The State Hornet

Social media a tricky game for student athletes

Tyler McElmurry - The State Hornet

Tyler McElmurry - The State Hornet

Shaun Holkko

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Like many millennials, the majority of student athletes at Sacramento State most likely have a number of social media accounts to keep up with friends, family and the world around them.

However, one bad tweet or post can ruin a young player’s career. Joey Casselberry, a former baseball player at Bloomsburg University, is a prime example of what not to do. He was dismissed from the university after making controversial remarks on his Twitter account about Little League Baseball star pitcher Mo’ne Davis in 2015.

Screenshot via Twitter

One tweet can erase everything an athlete worked for in sports. For the athletes at Sac State, it is no different.

“Not only are you representing yourself, but your team and your university as a whole,” said Justin Strings (Instagram, Twitter), the Hornets basketball team senior forward. “If you were to tweet something negative about somebody, it will look bad on you, your team and your university. You just want to make sure you are mindful of what you put out there.”

Being conscious of what you post on social media is something the media relations department at Sac State instills into its athletes at the beginning of each season.

“We always have a meeting about it at the beginning of camp with the person in charge of our social media accounts to stay away from it, and if you are using it, use it carefully and wisely,” said Dre Terrell (Instagram, Twitter), the Hornets junior cornerback.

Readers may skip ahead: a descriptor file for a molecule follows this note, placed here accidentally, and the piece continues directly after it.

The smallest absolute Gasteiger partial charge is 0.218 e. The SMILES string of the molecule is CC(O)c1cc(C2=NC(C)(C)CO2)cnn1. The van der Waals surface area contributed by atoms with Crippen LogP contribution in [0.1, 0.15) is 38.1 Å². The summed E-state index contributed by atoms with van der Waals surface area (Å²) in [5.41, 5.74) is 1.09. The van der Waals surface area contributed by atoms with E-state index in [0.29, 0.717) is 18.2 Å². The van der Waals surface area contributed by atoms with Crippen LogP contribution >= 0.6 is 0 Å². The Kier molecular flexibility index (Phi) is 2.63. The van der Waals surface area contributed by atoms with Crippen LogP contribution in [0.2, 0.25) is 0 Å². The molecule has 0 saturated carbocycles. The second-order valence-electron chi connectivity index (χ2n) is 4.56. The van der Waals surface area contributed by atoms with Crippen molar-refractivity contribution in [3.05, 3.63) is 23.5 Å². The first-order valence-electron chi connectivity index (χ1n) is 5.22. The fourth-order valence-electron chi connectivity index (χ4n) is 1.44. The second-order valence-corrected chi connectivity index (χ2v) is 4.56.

However, social media can have their positives, as members of the football team learned over the summer after they went bowling. Sac State junior safety Mister Harriel (Instagram, Twitter) took the opportunity to post a video of himself performing a trick shot on his Instagram account. He reenacted Kyrie Irving’s famous euro step, finishing with a behind-the-back throw that landed a strike. The video instantly went viral, garnering over 7,000 views and 700 likes just on his personal account, not including the numerous reposts.

“It was pretty amazing,” Harriel said after his video was reposted by Bleacher Report, a sports news website. “It’s pretty funny how my name blew up in just 10 minutes really. It was a good experience, but I didn’t let it get to my head.”

The effects of social media really come down to how you use them. If you tweet any thought that comes to mind, it might come back to bite you later. Cardale Jones of the Los Angeles Chargers by way of Ohio State is one example.

Screenshot via Twitter

 

“I think (social media) is a good platform,” Sac State senior setter Kennedy Kurtz (Instagram, Twitter) said. “There’s just been way too many instances like the Ohio State QB tweeting ‘I don’t go to school to get grades, I go to school to play football.’

“I just want to make sure, whatever I post, my grandma and mom are OK with seeing it.”

However, Terrell said he takes a different stance with social media, which is to just avoid it for the most part.

“Personally, I don’t use (social media),” Terrell said. “I try to stay off it. I don’t feel like anything good comes from it. I just try to stay away from it, nothing but drama.”

In 2017, the wrong tweet can become a screenshot and live forever, even after being deleted within 10 seconds. But most athletes agree, it can be used responsibly.

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